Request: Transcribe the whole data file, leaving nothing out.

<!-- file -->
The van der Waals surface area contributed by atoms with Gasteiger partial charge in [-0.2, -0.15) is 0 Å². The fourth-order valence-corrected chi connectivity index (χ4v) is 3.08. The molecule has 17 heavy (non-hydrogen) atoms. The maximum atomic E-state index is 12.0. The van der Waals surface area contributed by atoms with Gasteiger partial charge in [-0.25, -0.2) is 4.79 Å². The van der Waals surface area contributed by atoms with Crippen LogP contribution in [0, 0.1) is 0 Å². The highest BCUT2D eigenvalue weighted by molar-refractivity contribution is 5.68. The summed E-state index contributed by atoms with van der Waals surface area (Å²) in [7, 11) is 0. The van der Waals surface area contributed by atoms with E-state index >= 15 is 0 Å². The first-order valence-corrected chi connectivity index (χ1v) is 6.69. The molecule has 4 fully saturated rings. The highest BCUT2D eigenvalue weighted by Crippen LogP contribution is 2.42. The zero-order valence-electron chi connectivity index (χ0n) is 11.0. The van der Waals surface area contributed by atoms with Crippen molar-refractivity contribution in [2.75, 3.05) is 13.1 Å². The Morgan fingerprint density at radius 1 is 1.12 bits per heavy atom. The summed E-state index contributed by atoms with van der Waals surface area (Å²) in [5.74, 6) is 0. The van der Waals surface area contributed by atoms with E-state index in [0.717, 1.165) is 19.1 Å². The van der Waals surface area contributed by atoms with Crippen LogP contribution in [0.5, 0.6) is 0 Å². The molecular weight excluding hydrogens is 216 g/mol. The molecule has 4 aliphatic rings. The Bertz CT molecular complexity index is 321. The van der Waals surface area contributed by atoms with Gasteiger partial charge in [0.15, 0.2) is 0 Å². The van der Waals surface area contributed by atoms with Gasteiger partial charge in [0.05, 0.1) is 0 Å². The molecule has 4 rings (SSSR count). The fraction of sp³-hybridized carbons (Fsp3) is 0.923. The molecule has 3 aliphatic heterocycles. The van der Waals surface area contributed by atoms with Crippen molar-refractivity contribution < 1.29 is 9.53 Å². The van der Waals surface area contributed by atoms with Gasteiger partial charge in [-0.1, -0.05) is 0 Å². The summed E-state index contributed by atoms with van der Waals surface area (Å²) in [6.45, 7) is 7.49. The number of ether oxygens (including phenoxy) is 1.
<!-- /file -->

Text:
The van der Waals surface area contributed by atoms with Gasteiger partial charge in [-0.2, -0.15) is 0 Å². The fourth-order valence-corrected chi connectivity index (χ4v) is 3.08. The molecule has 17 heavy (non-hydrogen) atoms. The maximum atomic E-state index is 12.0. The van der Waals surface area contributed by atoms with Gasteiger partial charge in [-0.25, -0.2) is 4.79 Å². The van der Waals surface area contributed by atoms with Crippen LogP contribution in [0, 0.1) is 0 Å². The highest BCUT2D eigenvalue weighted by molar-refractivity contribution is 5.68. The summed E-state index contributed by atoms with van der Waals surface area (Å²) in [7, 11) is 0. The van der Waals surface area contributed by atoms with E-state index >= 15 is 0 Å². The first-order valence-corrected chi connectivity index (χ1v) is 6.69. The molecule has 4 fully saturated rings. The highest BCUT2D eigenvalue weighted by Crippen LogP contribution is 2.42. The zero-order valence-electron chi connectivity index (χ0n) is 11.0. The van der Waals surface area contributed by atoms with Crippen molar-refractivity contribution in [2.75, 3.05) is 13.1 Å². The Morgan fingerprint density at radius 1 is 1.12 bits per heavy atom. The summed E-state index contributed by atoms with van der Waals surface area (Å²) in [5.74, 6) is 0. The van der Waals surface area contributed by atoms with E-state index in [0.717, 1.165) is 19.1 Å². The van der Waals surface area contributed by atoms with Crippen LogP contribution in [0.5, 0.6) is 0 Å². The molecular weight excluding hydrogens is 216 g/mol. The molecule has 4 aliphatic rings. The Bertz CT molecular complexity index is 321. The van der Waals surface area contributed by atoms with Gasteiger partial charge in [0.15, 0.2) is 0 Å². The van der Waals surface area contributed by atoms with Gasteiger partial charge in [0.05, 0.1) is 0 Å². The molecule has 4 rings (SSSR count). The fraction of sp³-hybridized carbons (Fsp3) is 0.923. The molecule has 3 aliphatic heterocycles. The van der Waals surface area contributed by atoms with Crippen molar-refractivity contribution < 1.29 is 9.53 Å². The van der Waals surface area contributed by atoms with Gasteiger partial charge in [-0.1, -0.05) is 0 Å². The summed E-state index contributed by atoms with van der Waals surface area (Å²) in [6.45, 7) is 7.49. The number of ether oxygens (including phenoxy) is 1.